Although Mother’s Day is meant to be a day of celebration, many women find it difficult. Mother’s Day can bring up a lot of emotions – for those who have lost a mother or a child, for those who are no longer living with or in contact with their children or mothers, and for those whose relationships are complicated.
Here, our counsellors talk though some suggestions for looking after yourself if Mother’s Day is difficult for you:
Knowing that Mother’s Day will be difficult gives you the opportunity to plan how you want to spend that time. Plan to be kind to yourself and spend time with people who understand what you’re going through. Decide whether you want to do something special to commemorate the day (such as remembering a loved one who has passed away or focusing on your own personal needs).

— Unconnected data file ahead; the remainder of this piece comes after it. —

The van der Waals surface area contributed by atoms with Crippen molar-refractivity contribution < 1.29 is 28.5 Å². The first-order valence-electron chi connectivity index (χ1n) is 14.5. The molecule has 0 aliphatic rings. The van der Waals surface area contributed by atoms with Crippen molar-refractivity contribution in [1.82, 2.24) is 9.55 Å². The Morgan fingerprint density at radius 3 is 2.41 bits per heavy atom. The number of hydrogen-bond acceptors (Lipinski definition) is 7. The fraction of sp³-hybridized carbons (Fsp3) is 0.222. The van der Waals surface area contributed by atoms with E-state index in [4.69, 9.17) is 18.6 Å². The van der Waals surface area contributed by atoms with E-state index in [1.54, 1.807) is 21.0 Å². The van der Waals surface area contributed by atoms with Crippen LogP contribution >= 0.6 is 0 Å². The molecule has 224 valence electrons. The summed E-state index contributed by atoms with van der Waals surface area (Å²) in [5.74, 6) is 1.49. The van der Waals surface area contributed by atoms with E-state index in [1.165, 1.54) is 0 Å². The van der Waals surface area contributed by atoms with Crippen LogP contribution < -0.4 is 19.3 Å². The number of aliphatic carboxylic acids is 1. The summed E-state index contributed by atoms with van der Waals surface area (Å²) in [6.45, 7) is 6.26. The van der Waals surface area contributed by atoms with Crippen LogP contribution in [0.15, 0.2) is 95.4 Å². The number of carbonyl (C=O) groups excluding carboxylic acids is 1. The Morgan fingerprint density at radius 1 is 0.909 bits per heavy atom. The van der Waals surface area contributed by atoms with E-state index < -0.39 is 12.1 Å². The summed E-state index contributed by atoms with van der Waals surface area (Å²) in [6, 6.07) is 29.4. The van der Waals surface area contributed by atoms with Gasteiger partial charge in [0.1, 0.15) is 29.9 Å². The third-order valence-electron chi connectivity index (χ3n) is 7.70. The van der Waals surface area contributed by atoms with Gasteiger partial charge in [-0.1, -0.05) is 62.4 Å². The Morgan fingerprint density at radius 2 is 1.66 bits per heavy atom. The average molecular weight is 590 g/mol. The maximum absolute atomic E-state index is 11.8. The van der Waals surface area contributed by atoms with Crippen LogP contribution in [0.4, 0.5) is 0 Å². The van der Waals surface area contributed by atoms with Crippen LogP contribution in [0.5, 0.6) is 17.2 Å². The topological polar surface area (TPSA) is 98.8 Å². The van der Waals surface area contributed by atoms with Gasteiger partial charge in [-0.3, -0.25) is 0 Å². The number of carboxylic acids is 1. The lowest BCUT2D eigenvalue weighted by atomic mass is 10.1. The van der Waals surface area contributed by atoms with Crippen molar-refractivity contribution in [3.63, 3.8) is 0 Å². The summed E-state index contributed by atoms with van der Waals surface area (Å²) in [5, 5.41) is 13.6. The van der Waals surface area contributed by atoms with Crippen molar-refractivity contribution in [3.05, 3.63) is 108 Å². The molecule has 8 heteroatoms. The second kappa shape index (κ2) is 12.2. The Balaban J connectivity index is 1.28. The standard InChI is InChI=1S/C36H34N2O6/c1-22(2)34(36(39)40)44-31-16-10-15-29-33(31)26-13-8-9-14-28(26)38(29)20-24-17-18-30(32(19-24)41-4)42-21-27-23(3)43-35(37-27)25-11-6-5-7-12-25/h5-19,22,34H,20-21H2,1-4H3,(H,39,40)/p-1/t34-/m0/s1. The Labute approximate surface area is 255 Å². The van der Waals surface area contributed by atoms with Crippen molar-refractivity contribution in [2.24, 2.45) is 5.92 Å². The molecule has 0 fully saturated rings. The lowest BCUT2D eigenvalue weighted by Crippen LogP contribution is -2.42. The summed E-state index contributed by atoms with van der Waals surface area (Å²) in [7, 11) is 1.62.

Don’t plan too many distractions:
Instead, make a list of one or two things that make you happy. Recognize that you will likely experience a variety of emotions, all of which are normal. Try to feel and think about them.
Ask for help if you need it:
If you’re worried about being alone on Mother’s Day, ask someone you trust to spend time with you.
Cortisol, a stress hormone, is increased by loss and bereavement. Personal reminders and triggering events can cause higher levels of cortisol, which can stay in the body for a long time, especially on days like Mother’s Day.
Use relaxation techniques to help you stay grounded when you’re feeling overwhelmed – you can watch the relaxation videos on our Horizon website to support you with this.